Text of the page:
Rock and Roll (Gary Glitter song)

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"Rock and Roll"
Original 7" single
Single by Gary Glitter
from the album Glitter
A-side "Rock and Roll Part 1"
B-side "Rock and Roll Part 2"
Released 1972
Format 7" single
Recorded 1971
Genre Glam rock[1][2]
Length 3:02 (Part 1)
3:10 (Part 2)
Label Bell Records
Writer(s) Gary Glitter, Mike Leander
Producer(s) Mike Leander
Gary Glitter singles chronology
"Rock and Roll"
(1972)
"I Didn't Know I Loved You (Til I Saw You Rock 'n' Roll)"
(1972)

"Rock and Roll" is a song performed by British glam rocker Gary Glitter that was released in 1972 as a single and on the album Glitter. Co-written by Glitter and Mike Leander, the song is in two parts: Part 1 is a vocal track reflecting on the history of the genre, and Part 2 is a mostly instrumental piece. Both parts were popular in Britain, and the single went to #2 on the British charts. In concert, Glitter merged both into one performance.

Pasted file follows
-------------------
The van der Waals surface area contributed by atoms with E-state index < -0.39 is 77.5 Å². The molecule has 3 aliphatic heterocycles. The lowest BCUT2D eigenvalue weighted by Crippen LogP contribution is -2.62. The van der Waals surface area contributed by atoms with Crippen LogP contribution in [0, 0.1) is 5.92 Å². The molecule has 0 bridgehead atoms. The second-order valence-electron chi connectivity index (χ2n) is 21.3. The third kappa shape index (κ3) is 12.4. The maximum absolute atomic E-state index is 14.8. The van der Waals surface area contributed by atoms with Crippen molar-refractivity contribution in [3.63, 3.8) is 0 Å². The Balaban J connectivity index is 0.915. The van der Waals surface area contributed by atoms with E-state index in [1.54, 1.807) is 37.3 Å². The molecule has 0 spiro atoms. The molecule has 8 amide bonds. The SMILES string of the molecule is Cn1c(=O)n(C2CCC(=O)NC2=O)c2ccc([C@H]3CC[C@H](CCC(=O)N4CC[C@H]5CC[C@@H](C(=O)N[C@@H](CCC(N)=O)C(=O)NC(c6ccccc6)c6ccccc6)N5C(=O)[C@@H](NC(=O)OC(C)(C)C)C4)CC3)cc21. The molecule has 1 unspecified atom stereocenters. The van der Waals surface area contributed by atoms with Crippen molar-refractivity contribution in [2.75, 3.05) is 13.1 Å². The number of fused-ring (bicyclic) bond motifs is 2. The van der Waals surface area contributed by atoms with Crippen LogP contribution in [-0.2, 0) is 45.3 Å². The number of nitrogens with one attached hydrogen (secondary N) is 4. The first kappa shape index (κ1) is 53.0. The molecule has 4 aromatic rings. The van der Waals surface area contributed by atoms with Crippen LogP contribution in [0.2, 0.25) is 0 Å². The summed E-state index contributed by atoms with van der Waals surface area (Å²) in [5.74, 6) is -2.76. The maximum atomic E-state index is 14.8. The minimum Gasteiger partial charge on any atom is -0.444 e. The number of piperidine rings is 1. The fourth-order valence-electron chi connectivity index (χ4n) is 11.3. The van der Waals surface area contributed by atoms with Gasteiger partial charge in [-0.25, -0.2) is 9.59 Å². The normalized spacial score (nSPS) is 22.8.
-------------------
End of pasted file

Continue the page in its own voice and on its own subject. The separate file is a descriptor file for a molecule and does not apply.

In the UK, "Rock and Roll" was one of over 25 hit singles for Glitter. In the US, the instrumental portion (Part 2) attracted most of the attention; it hit #7 on the Billboard Hot 100.[3] The US mono 45, which is mixed different from the LP, clocks in at 3:10, while it runs 2:58 on the US LP. In France, "Part 1" was the successful side, reaching #1.

It was also in North America that the "Part 2" became popularly associated with sport, as a number of professional teams adopted the song for use during games—but primarily to signify scores and wins. Use of the song was most prevalent in Denver, and by the New Jersey Devils hockey team—so much so in the case of the latter that an attempt to replace it as its goal song with a Bon Jovi song was met with complaints by fans.

Use in sporting events[edit]